So, I was recently dumped. Woo!
During “the conversation,” my now-ex told me a lot of confusing reasons as to why he thought we should break up, but the one that I can’t stop thinking about: “You’re too nice.” He said that he didn’t know how to be in a relationship with someone who wasn’t mean to him, or how to navigate a relationship with someone who wanted to provide and care for him and take his feelings seriously.
This is the second time this has happened to me. I had an emotionally abusive ex partner who told me the same thing — he said he was craving emotional abuse and neglect because it was what he’d become accustomed to.
My question is — where do I go from here? Since this has happened to me twice with my two most significant exes, I’m declaring it a trend. I refuse to become a mean person or neglectful partner, but how do I respond to future partners who may have histories of emotional abuse and present my niceness as an issue?
Dear Nicey McNiceness,
So your partners are dumping you because you’re not emotionally neglecting them enough? I’m nearly stumped about this one, especially without knowing more information about the histories of these relationships, but I’ll throw out some theories and you can decide if any of them stick.
I call bullshit. When a relationship has run its course for at least one member of said relationship, sometimes “the conversation” as you call it is not as honest as it might’ve been if it had been a conversation that was committed to hashing it out rather than ending it.
Sometimes when a partner decides it’s time to call it quits, they may have arrived at a place of acceptance, giving up, or letting go. Therefore, the conversation tends to come out in a way that’s more about peace-keeping than airing the dirty laundry.
Meaning, maybe calling you “just too nice” is the equivalent to the famous side-step of the popular job interview question “So, what are your greatest weaknesses?”: “My greatest weakness is that I just care too much about my job,” “You’re too nice” is like saying “You’re too pretty for me to date.” Not a real reason. Just some placating B.S. used to sidestep hard truth.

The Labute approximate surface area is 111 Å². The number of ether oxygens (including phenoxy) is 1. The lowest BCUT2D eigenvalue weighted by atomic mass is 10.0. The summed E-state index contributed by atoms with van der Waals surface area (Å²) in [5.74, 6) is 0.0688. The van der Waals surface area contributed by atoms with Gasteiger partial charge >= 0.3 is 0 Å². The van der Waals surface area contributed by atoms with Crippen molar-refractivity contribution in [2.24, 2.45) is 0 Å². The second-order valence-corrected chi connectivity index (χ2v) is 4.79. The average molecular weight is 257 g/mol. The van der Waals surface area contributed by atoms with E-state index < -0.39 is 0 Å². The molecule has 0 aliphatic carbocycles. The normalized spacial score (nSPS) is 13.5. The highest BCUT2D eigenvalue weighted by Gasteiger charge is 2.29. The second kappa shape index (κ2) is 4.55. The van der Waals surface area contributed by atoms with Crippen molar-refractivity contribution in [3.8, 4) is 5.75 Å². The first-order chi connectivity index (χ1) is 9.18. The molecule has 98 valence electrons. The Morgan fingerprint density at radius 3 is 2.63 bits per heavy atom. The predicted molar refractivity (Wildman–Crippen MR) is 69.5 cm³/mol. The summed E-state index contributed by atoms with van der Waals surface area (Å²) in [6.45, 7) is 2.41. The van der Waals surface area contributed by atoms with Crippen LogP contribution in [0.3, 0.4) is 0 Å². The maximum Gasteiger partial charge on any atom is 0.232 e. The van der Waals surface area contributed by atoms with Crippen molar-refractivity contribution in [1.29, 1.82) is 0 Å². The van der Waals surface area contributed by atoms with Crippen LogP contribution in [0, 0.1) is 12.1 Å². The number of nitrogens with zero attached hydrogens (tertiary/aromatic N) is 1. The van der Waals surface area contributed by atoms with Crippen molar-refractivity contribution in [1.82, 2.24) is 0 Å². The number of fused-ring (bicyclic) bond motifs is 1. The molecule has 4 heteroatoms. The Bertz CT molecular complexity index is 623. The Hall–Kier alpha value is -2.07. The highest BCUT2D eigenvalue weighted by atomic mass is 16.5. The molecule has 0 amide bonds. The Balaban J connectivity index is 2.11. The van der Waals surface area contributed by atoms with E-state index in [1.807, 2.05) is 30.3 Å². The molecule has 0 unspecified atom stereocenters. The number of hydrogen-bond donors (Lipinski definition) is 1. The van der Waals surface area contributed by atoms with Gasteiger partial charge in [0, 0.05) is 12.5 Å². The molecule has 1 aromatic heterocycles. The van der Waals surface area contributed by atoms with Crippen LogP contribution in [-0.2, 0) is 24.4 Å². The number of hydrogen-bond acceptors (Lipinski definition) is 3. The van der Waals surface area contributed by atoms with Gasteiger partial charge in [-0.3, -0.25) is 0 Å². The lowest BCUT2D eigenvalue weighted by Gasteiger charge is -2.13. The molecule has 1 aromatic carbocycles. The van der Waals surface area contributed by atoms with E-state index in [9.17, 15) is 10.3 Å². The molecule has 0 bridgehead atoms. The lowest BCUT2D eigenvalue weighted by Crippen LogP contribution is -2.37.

Maybe you ARE too nice. Are you someone that avoids conflict like the plague and says things like “Whatever you want,” “It’s fine,” and “I’m chill” when in reality you don’t feel those ways at all? Avoiding conflict via nice-ness is easily perceived as phony-ness, disingenuous, or a concrete wall of defensiveness that not even your partners can reach you through. If this resonates, you could work on how you handle conflict, but don’t forget: it takes two to tango.
These dudes need to do some serious emotional work about their own shit. Perhaps your niceness is indeed perceived as phony to them which triggers something for them — perhaps connected to past neglectful behaviors in their own lives that have nothing to do with you. Rather than doing the hard work of looking at themselves, they’d rather just turn it on you and then run like hell. I mean, if this is their extreme tendency, maybe you should follow suit?
We could keep wondering why, as is a natural instinct when we notice problematic patterns. Or we could move on. As you said, this phrase is lingering for you. But what bothers you about being “too nice”? That it blocks you from dating men with a history of emotional abuse who then perpetuate that emotionally abusive behavior onto you? I’d call that a positive adaptive strategy rather than a negative one.
At the end of the day, McNiceness, all we can do in relationships is tend to our own side of the street, our own issues, and support our partners in doing the same for themselves as long as the mutual dynamic remains healthy. Set your boundaries, McNiceness, and don’t forget to be nice to yourself while you’re at it.
Yana Tallon-Hicks is a relationship therapist, sex educator, and writer living in the Pioneer Valley. You can find her work and her professional contact information on her website, yanatallonhicks.com.